Below we can see an example of Cruzeiro’s rotational play from the first half. The wing-back Romero is wide on the flank. The left defensive midfielder Cabral has swapped position with the other defensive midfielder and taken the ball into the half space in São Paulo’s half. The right attacking midfielder Robinho is positioned in the half-space just in front waiting to receive the ball. The three have formed a triangle but don’t have a numerical advantage. The “British” way to play from here would be to knock the ball wide to Romero to run down the flank and cross the ball into the box.
What Cruzeiro did was completely different from that. Cabral underlaps into the half space, dragging his marker with him. Robinho moves with the ball out wide taking his marker with him and also inviting the other defender to tackle directly in front. This made Romero free of his marker and rotates inside. He is now free in an open half space.
Robinho quickly turns and gives the ball to Romero who takes the ball further inside and lays a pass off for a goal scoring opportunity.
Lack of support going forward
When São Paulo did go forward they struggled to break down Cruzeiro’s defensive shape. We can see below how Cruzeiro maintained a numerical advantage in the middle of the pitch. This stifled São Paulo’s attacking opportunities, limiting through balls and crosses.
What was also noticeable was the neglect of support from behind to make use of possession in the final third. We can see below how number 13 Santos, the left defensive midfielder,is incorrectly positioned for the attack. São Paulo struggled to win the battle down the right wing with a 2v2 and an extra man would solve the mini battle.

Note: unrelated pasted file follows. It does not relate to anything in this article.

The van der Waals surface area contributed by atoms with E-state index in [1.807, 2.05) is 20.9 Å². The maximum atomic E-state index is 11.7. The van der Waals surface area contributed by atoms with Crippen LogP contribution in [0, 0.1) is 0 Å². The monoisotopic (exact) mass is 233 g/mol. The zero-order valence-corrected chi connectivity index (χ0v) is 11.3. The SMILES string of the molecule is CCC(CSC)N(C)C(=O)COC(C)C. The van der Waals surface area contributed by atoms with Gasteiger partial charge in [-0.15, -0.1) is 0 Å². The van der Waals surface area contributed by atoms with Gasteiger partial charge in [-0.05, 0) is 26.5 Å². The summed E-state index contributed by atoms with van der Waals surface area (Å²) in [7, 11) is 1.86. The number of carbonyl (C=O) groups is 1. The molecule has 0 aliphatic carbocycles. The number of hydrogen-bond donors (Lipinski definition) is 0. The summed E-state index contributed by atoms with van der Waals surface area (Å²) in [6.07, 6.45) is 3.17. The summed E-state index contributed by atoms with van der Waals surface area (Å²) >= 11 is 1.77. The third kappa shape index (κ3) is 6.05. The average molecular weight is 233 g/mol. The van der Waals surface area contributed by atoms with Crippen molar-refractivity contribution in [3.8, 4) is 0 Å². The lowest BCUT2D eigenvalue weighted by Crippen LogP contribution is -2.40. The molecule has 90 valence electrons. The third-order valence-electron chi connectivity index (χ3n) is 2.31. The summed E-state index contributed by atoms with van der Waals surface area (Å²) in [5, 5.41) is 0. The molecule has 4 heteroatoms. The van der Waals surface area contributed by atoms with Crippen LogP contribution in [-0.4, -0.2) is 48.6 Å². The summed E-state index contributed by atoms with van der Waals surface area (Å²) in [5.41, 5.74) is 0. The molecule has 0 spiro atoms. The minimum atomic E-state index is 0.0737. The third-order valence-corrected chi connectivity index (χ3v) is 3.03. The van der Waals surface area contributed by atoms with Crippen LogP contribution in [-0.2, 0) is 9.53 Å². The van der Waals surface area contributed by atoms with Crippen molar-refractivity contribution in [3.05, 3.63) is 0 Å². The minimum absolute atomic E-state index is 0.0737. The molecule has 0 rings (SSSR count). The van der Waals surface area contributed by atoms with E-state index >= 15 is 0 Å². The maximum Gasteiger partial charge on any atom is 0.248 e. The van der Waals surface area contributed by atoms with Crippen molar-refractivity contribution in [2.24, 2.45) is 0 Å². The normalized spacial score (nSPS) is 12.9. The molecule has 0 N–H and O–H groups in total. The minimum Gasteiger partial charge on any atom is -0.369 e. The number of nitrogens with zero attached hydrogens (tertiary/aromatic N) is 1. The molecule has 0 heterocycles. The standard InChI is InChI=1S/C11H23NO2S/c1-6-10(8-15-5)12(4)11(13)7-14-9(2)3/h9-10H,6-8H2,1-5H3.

Defending in numbers
Along with São Paulo’s lack of attacking vigour, Cruzeiro’s disciplined defence cancelled out any attacking threat. The team could shift excellently around the pitch in units maintaining numerical superiority every time São Paulo tried to create an overload.
São Paulo struggle being overloaded
Conversely, Cruzeiro’s movement off the ball going forward did create overloads. Below we can see how São Paulo are man marking and pressing the opposition’s attack. Cruzeiro are trying to penetrate into the final third, and as the ball is moved back to a free player other players re-position into the middle and forward.
Although there is no numerical advantage São Paulo are poorly positioned to intercept Cruzeiro. The movement of players has opened up new passing opportunities. Note below how number Hudson faces a dilemma of staying with his original marker who he has just pressed, or to take up the player now behind the defence in whilst still onside.
Despite poor marking, great rotational play, and several big chances, Cruzeiro would even the score by a free kick.
The statistics show exactly how the game felt like to watch. Cruzeiro dominated nearly all aspects of the attacking game with 61% possession and three big chances missed. Strangely, São Paulo also managed only one shot less than Cruzeiro and had the same amount of shots on target. However, the shots were much less threatening.
São Paulo will be thinking themselves lucky not to have been on the end of a beating here, after originally thinking this was an easy three points. This game has highlighted there is much to be done on the training ground going forward and in their defence. Conversely, Cruzeiro will certainly be the happier of the two teams, but will be frustrated at not getting a vital win away from home.
Level 2 scout for PFSA, qualified level 1 FA coach, level 1 Futsal, level 1 Goalkeeping and Manager coach of Exeter Central F.C U8's